Spiritual zombies are ingrained with a dogma that they must prove their own righteousness by disproving yours. They are quick to point out faults, boisterously preach the “right” ways to live and worship, then quickly disappear when their true state of equal broken-ness appears. The first appendage to decay on these zombies are their ears. They recoil and strike at the first hint of questioning or disagreement, refusing to hear any argument that does not echo their own position. Real zombies act on hunger instinct alone, travelling in herds to the next source of brains. Spiritual zombies lack the ability to think for themselves as long as their zombie-ism persists. As time progresses, lack of communication and stunted growth leads to cannibalism. When no “unrighteous” people are within striking distance, the self-righteous minds must turn to consuming each other, competing for the title of most-righteous.

But there is hope. Jesus, through his life and sacrifice, changed the barrier of the law from a wall in which we face-plant into a membrane we can freely permeate and come through cured. Recognizing the righteous person Jesus describes as our baseline model is himself, a level we can never obtain without his covering, righteousness becomes an lifestyle to live because of, not one to live for. When we live because of the righteous status Jesus has already raised us to, our hands are ready to serve, our eyes look for opportunities, and our ears are open to listen.

A figure has collapsed on the right of the drawing, as zombie that has been cured by Jesus’s righteous membrane. He lays out his hands, submitting to his inadequacy and the guidance of the gospel; his ears having grown back into operable place.


He who has an ear, let ’em hear. – best recited by Bob Clyde during a Revelation study in the BSU at ECU


Rock, Paper, Scissors

Picking up right where we left off last week in Jesus +, our message today focuses on Galatians 2. As we saw in Galatians 1, Paul is very frustrated with the church in Galatia because they were preaching a distorted version of the Gospel message, requiring Gentiles to become Jews before they could be Christians. The responsibility for this change fell on the shoulders of their leader, Peter. In chapter 2, we read the account of Paul calling Peter out in front of the church and correcting their theology.

I will admit, I read this chapter and had this image in mind before leaving for The Ridge this morning. I wanted to create a somewhat abstract image of Paul confronting Peter in today’s drawing and recalled how Jesus referred to Peter as a rock for His church(Matthew 16:18). Confrontation plus rock naturally led to the old school yard game, rock, paper, scissors (what can I say, I was an 80’s kid). Quick summary of the rules to refresh your memory; paper beats rock, rock beats scissors, scissors beats paper.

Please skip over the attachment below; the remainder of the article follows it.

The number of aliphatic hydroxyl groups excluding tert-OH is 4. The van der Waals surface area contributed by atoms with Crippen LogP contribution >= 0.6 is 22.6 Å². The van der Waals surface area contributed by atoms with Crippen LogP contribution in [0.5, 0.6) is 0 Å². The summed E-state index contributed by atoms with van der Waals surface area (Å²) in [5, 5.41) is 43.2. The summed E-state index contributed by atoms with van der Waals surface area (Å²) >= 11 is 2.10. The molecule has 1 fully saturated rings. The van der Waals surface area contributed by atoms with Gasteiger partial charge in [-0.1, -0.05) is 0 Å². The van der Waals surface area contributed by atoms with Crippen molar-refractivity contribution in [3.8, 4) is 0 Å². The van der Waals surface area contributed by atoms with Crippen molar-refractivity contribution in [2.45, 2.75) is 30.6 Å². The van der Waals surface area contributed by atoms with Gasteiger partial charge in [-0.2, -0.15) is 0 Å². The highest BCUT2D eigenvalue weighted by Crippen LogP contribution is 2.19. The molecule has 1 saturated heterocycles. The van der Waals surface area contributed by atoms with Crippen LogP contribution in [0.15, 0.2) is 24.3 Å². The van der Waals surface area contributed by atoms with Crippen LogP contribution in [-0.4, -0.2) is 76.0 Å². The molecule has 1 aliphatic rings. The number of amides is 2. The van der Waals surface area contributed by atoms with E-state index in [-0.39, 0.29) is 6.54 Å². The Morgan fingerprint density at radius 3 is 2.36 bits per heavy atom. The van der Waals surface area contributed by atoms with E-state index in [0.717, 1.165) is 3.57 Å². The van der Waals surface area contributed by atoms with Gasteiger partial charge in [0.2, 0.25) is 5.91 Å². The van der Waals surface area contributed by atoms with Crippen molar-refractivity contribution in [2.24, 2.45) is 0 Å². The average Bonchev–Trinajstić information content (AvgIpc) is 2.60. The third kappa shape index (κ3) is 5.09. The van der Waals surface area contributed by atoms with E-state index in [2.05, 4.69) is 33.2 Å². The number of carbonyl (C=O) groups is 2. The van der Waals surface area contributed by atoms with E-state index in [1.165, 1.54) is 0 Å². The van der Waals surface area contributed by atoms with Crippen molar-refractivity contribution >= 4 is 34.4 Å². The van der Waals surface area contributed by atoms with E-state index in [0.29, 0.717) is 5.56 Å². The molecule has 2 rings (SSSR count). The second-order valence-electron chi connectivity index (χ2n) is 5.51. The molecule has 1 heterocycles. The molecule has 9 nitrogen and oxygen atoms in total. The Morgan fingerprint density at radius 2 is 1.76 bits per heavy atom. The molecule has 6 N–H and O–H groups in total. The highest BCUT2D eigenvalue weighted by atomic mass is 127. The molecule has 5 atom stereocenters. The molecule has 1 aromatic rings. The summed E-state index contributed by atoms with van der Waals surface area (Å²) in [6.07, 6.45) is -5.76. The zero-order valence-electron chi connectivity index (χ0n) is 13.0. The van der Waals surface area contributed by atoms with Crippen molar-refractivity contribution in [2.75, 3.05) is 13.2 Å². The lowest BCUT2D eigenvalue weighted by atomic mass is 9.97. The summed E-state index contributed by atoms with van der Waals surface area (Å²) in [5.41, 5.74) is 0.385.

Peter is the rock, Paul is the paper with today’s key verse (Galatians 2:21) highlighted, Jesus is the two rail spikes crossed like a pair of scissors. Ultimately, Peter was promoting an idea that our righteousness before God was directly dependent on how well we adhered to certain religious rules. Specifically, the Jewish law God set in place through Moses generations before. The problem is, such teaching negated the importance of Jesus’ sacrifice on the cross. If one had to follow the same laws now as they did before Jesus lived, Jesus was just another good guy, a good example but an expendable story in this gospel message. In that sense, rock could defeat scissors.

Enter Paul. Just as Peter’s ministry focused on introducing Jesus to the Gentile community, Paul’s mission was to connect Him to the Jews. As a strictly conservative Jew, Paul knew the law inside and out, so ‘paper’ is a natural fit to represent him. Paul converted from Judaism to Christianity after an eye-opening life-experience on the road to Damascus where he and Jesus were formally introduced. After that moment, Paul’s reputation changed from a brutal man who made Christians fear for their lives to the General Patton of the early church. When Paul spoke, people listened and when had something to say, he was not afraid to say it. Paul heard what Peter was saying and called him out in public; in front of his church, the Jewish community, and the Gentiles he’d insulted. Paul straightened out Peter and the church in a Galatia, un-scrambling their twisted theology and returning them to the clear gospel of Christ.

The verse I highlighted is the key to Paul’s correction and vitally important for us to understand about the gospel: I do not set aside the grace of God, for if righteousness could be gained through the law, Christ died for nothing.

If anything we do could be good enough for God, Christ’s death was superfluous and his teaching blasphemous. The Old Testament documents the cycle of humanity’s failure to keep the law, which is why we required a messiah in the first place.

Paper covered rock, preventing rock from pounding scissors.